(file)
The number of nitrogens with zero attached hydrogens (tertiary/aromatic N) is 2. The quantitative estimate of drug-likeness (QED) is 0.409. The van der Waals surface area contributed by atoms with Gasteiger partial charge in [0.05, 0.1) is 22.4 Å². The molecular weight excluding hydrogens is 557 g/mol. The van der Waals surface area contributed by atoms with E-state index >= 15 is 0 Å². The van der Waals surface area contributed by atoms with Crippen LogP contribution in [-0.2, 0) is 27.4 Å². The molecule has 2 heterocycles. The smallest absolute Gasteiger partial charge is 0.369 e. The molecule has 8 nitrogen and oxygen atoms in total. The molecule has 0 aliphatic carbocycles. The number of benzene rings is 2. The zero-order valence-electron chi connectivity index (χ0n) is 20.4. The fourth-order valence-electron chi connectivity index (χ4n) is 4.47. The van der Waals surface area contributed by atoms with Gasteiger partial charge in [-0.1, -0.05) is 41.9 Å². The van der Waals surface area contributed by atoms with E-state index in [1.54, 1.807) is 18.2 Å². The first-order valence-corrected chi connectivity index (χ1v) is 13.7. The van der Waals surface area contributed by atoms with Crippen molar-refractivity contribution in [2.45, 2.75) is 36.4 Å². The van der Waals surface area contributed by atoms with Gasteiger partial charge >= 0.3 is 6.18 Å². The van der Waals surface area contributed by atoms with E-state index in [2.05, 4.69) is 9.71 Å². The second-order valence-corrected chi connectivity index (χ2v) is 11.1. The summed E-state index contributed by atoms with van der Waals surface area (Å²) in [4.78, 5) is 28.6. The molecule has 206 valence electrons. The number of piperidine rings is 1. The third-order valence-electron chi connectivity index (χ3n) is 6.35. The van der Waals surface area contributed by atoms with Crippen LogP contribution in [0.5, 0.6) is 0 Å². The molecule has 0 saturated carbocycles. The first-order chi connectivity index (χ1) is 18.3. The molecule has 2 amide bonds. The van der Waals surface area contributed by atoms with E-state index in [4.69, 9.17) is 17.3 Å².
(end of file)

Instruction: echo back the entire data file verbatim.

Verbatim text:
The number of nitrogens with zero attached hydrogens (tertiary/aromatic N) is 2. The quantitative estimate of drug-likeness (QED) is 0.409. The van der Waals surface area contributed by atoms with Gasteiger partial charge in [0.05, 0.1) is 22.4 Å². The molecular weight excluding hydrogens is 557 g/mol. The van der Waals surface area contributed by atoms with E-state index >= 15 is 0 Å². The van der Waals surface area contributed by atoms with Crippen LogP contribution in [-0.2, 0) is 27.4 Å². The molecule has 2 heterocycles. The smallest absolute Gasteiger partial charge is 0.369 e. The molecule has 8 nitrogen and oxygen atoms in total. The molecule has 0 aliphatic carbocycles. The number of benzene rings is 2. The zero-order valence-electron chi connectivity index (χ0n) is 20.4. The fourth-order valence-electron chi connectivity index (χ4n) is 4.47. The van der Waals surface area contributed by atoms with Gasteiger partial charge in [-0.1, -0.05) is 41.9 Å². The van der Waals surface area contributed by atoms with E-state index in [1.54, 1.807) is 18.2 Å². The first-order valence-corrected chi connectivity index (χ1v) is 13.7. The van der Waals surface area contributed by atoms with Crippen molar-refractivity contribution in [2.45, 2.75) is 36.4 Å². The van der Waals surface area contributed by atoms with Gasteiger partial charge >= 0.3 is 6.18 Å². The van der Waals surface area contributed by atoms with E-state index in [2.05, 4.69) is 9.71 Å². The second-order valence-corrected chi connectivity index (χ2v) is 11.1. The summed E-state index contributed by atoms with van der Waals surface area (Å²) in [4.78, 5) is 28.6. The molecule has 206 valence electrons. The number of piperidine rings is 1. The third-order valence-electron chi connectivity index (χ3n) is 6.35. The van der Waals surface area contributed by atoms with Crippen LogP contribution in [0.5, 0.6) is 0 Å². The molecule has 0 saturated carbocycles. The first-order chi connectivity index (χ1) is 18.3. The molecule has 2 amide bonds. The van der Waals surface area contributed by atoms with E-state index in [4.69, 9.17) is 17.3 Å².